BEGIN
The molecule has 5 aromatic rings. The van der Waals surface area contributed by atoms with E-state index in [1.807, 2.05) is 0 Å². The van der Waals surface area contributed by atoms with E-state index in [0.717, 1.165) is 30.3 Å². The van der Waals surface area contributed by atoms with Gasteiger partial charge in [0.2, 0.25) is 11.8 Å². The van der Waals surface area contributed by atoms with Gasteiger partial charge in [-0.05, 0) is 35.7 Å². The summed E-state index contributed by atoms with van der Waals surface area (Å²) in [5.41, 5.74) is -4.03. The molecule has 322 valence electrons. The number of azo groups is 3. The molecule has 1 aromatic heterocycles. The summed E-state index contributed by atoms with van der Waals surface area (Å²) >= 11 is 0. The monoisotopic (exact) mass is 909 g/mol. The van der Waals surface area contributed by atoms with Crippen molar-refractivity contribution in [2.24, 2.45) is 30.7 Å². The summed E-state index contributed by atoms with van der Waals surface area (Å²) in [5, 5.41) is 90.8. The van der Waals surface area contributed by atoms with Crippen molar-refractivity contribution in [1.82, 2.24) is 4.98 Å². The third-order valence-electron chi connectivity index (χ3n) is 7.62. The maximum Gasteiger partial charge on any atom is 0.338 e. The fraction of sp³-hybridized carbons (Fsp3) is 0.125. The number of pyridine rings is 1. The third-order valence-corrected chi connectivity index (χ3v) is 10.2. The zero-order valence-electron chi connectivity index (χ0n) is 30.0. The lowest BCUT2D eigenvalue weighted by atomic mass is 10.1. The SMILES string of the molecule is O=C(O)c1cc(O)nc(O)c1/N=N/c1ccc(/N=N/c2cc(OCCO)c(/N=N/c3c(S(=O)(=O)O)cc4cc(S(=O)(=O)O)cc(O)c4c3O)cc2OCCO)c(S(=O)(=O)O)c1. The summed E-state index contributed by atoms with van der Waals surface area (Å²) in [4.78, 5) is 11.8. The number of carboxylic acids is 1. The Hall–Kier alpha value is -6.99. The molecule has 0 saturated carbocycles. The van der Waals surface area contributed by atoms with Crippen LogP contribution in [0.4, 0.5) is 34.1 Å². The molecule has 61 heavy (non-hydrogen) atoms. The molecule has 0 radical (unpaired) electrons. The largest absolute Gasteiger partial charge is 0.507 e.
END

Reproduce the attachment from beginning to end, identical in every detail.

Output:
The molecule has 5 aromatic rings. The van der Waals surface area contributed by atoms with E-state index in [1.807, 2.05) is 0 Å². The van der Waals surface area contributed by atoms with E-state index in [0.717, 1.165) is 30.3 Å². The van der Waals surface area contributed by atoms with Gasteiger partial charge in [0.2, 0.25) is 11.8 Å². The van der Waals surface area contributed by atoms with Gasteiger partial charge in [-0.05, 0) is 35.7 Å². The summed E-state index contributed by atoms with van der Waals surface area (Å²) in [5.41, 5.74) is -4.03. The molecule has 322 valence electrons. The number of azo groups is 3. The molecule has 1 aromatic heterocycles. The summed E-state index contributed by atoms with van der Waals surface area (Å²) >= 11 is 0. The monoisotopic (exact) mass is 909 g/mol. The van der Waals surface area contributed by atoms with Crippen molar-refractivity contribution in [2.24, 2.45) is 30.7 Å². The summed E-state index contributed by atoms with van der Waals surface area (Å²) in [5, 5.41) is 90.8. The van der Waals surface area contributed by atoms with Crippen molar-refractivity contribution in [1.82, 2.24) is 4.98 Å². The third-order valence-electron chi connectivity index (χ3n) is 7.62. The maximum Gasteiger partial charge on any atom is 0.338 e. The fraction of sp³-hybridized carbons (Fsp3) is 0.125. The number of pyridine rings is 1. The third-order valence-corrected chi connectivity index (χ3v) is 10.2. The zero-order valence-electron chi connectivity index (χ0n) is 30.0. The lowest BCUT2D eigenvalue weighted by atomic mass is 10.1. The SMILES string of the molecule is O=C(O)c1cc(O)nc(O)c1/N=N/c1ccc(/N=N/c2cc(OCCO)c(/N=N/c3c(S(=O)(=O)O)cc4cc(S(=O)(=O)O)cc(O)c4c3O)cc2OCCO)c(S(=O)(=O)O)c1. The summed E-state index contributed by atoms with van der Waals surface area (Å²) in [4.78, 5) is 11.8. The number of carboxylic acids is 1. The Hall–Kier alpha value is -6.99. The molecule has 0 saturated carbocycles. The van der Waals surface area contributed by atoms with Crippen LogP contribution in [0.4, 0.5) is 34.1 Å². The molecule has 61 heavy (non-hydrogen) atoms. The molecule has 0 radical (unpaired) electrons. The largest absolute Gasteiger partial charge is 0.507 e.